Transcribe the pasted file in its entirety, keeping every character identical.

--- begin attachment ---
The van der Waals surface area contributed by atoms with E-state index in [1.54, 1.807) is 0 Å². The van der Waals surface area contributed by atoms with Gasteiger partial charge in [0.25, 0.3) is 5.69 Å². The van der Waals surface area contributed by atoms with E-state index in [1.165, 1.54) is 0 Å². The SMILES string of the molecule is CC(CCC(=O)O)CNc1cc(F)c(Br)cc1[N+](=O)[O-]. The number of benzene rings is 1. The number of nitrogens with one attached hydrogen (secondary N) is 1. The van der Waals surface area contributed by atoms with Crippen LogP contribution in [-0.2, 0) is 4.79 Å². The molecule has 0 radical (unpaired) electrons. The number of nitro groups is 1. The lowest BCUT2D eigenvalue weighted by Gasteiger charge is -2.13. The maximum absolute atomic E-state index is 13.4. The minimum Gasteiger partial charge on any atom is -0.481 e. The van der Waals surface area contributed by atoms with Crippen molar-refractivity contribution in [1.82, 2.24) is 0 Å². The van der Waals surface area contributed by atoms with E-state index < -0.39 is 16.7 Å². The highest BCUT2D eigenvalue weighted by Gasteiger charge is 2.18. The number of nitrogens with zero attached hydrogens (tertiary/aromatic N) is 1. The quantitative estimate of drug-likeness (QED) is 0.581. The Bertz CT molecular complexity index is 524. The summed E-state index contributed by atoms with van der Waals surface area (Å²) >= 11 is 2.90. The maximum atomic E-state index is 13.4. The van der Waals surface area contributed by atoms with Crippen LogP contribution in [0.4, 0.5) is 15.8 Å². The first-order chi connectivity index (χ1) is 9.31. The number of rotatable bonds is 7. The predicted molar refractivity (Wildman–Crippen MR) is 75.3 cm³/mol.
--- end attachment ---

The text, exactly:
The van der Waals surface area contributed by atoms with E-state index in [1.54, 1.807) is 0 Å². The van der Waals surface area contributed by atoms with Gasteiger partial charge in [0.25, 0.3) is 5.69 Å². The van der Waals surface area contributed by atoms with E-state index in [1.165, 1.54) is 0 Å². The SMILES string of the molecule is CC(CCC(=O)O)CNc1cc(F)c(Br)cc1[N+](=O)[O-]. The number of benzene rings is 1. The number of nitrogens with one attached hydrogen (secondary N) is 1. The van der Waals surface area contributed by atoms with Crippen LogP contribution in [-0.2, 0) is 4.79 Å². The molecule has 0 radical (unpaired) electrons. The number of nitro groups is 1. The lowest BCUT2D eigenvalue weighted by Gasteiger charge is -2.13. The maximum absolute atomic E-state index is 13.4. The minimum Gasteiger partial charge on any atom is -0.481 e. The van der Waals surface area contributed by atoms with Crippen molar-refractivity contribution in [1.82, 2.24) is 0 Å². The van der Waals surface area contributed by atoms with E-state index < -0.39 is 16.7 Å². The highest BCUT2D eigenvalue weighted by Gasteiger charge is 2.18. The number of nitrogens with zero attached hydrogens (tertiary/aromatic N) is 1. The quantitative estimate of drug-likeness (QED) is 0.581. The Bertz CT molecular complexity index is 524. The summed E-state index contributed by atoms with van der Waals surface area (Å²) >= 11 is 2.90. The maximum atomic E-state index is 13.4. The van der Waals surface area contributed by atoms with Crippen LogP contribution in [0.4, 0.5) is 15.8 Å². The first-order chi connectivity index (χ1) is 9.31. The number of rotatable bonds is 7. The predicted molar refractivity (Wildman–Crippen MR) is 75.3 cm³/mol.